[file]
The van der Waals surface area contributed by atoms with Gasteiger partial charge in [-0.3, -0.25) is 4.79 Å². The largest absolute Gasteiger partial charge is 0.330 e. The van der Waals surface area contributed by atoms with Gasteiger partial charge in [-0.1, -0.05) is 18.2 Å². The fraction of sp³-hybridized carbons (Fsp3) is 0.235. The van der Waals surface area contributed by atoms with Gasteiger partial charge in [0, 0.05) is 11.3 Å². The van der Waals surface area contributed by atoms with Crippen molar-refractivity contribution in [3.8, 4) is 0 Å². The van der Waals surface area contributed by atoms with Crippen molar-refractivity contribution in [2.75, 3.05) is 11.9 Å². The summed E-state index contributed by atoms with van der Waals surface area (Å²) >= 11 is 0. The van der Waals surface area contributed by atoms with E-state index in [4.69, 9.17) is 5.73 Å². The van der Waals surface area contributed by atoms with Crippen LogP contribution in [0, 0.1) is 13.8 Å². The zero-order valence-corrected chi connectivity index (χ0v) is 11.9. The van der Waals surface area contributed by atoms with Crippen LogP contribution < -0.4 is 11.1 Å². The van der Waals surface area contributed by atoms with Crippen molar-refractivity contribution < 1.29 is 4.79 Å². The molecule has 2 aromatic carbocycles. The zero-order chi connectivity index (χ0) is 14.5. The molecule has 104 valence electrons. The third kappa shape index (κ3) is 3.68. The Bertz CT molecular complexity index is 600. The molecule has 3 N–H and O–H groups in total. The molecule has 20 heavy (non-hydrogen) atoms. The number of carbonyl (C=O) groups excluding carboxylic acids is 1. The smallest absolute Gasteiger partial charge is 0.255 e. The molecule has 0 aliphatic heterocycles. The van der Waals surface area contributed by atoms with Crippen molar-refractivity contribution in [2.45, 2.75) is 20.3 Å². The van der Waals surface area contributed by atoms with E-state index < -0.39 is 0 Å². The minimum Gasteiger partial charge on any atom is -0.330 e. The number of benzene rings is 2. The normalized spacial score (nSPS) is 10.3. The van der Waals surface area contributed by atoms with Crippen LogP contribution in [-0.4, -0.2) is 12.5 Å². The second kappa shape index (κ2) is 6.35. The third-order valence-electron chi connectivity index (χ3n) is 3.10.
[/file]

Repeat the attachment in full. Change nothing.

The van der Waals surface area contributed by atoms with Gasteiger partial charge in [-0.3, -0.25) is 4.79 Å². The largest absolute Gasteiger partial charge is 0.330 e. The van der Waals surface area contributed by atoms with Gasteiger partial charge in [-0.1, -0.05) is 18.2 Å². The fraction of sp³-hybridized carbons (Fsp3) is 0.235. The van der Waals surface area contributed by atoms with Gasteiger partial charge in [0, 0.05) is 11.3 Å². The van der Waals surface area contributed by atoms with Crippen molar-refractivity contribution in [3.8, 4) is 0 Å². The van der Waals surface area contributed by atoms with Crippen molar-refractivity contribution in [2.75, 3.05) is 11.9 Å². The summed E-state index contributed by atoms with van der Waals surface area (Å²) >= 11 is 0. The van der Waals surface area contributed by atoms with E-state index in [4.69, 9.17) is 5.73 Å². The van der Waals surface area contributed by atoms with Crippen LogP contribution in [0, 0.1) is 13.8 Å². The zero-order valence-corrected chi connectivity index (χ0v) is 11.9. The van der Waals surface area contributed by atoms with Crippen LogP contribution < -0.4 is 11.1 Å². The van der Waals surface area contributed by atoms with Crippen molar-refractivity contribution < 1.29 is 4.79 Å². The molecule has 2 aromatic carbocycles. The zero-order chi connectivity index (χ0) is 14.5. The molecule has 104 valence electrons. The third kappa shape index (κ3) is 3.68. The Bertz CT molecular complexity index is 600. The molecule has 3 N–H and O–H groups in total. The molecule has 20 heavy (non-hydrogen) atoms. The number of carbonyl (C=O) groups excluding carboxylic acids is 1. The smallest absolute Gasteiger partial charge is 0.255 e. The molecule has 0 aliphatic heterocycles. The van der Waals surface area contributed by atoms with Crippen molar-refractivity contribution in [2.45, 2.75) is 20.3 Å². The van der Waals surface area contributed by atoms with E-state index < -0.39 is 0 Å². The minimum Gasteiger partial charge on any atom is -0.330 e. The number of benzene rings is 2. The normalized spacial score (nSPS) is 10.3. The van der Waals surface area contributed by atoms with Crippen LogP contribution in [-0.4, -0.2) is 12.5 Å². The second kappa shape index (κ2) is 6.35. The third-order valence-electron chi connectivity index (χ3n) is 3.10.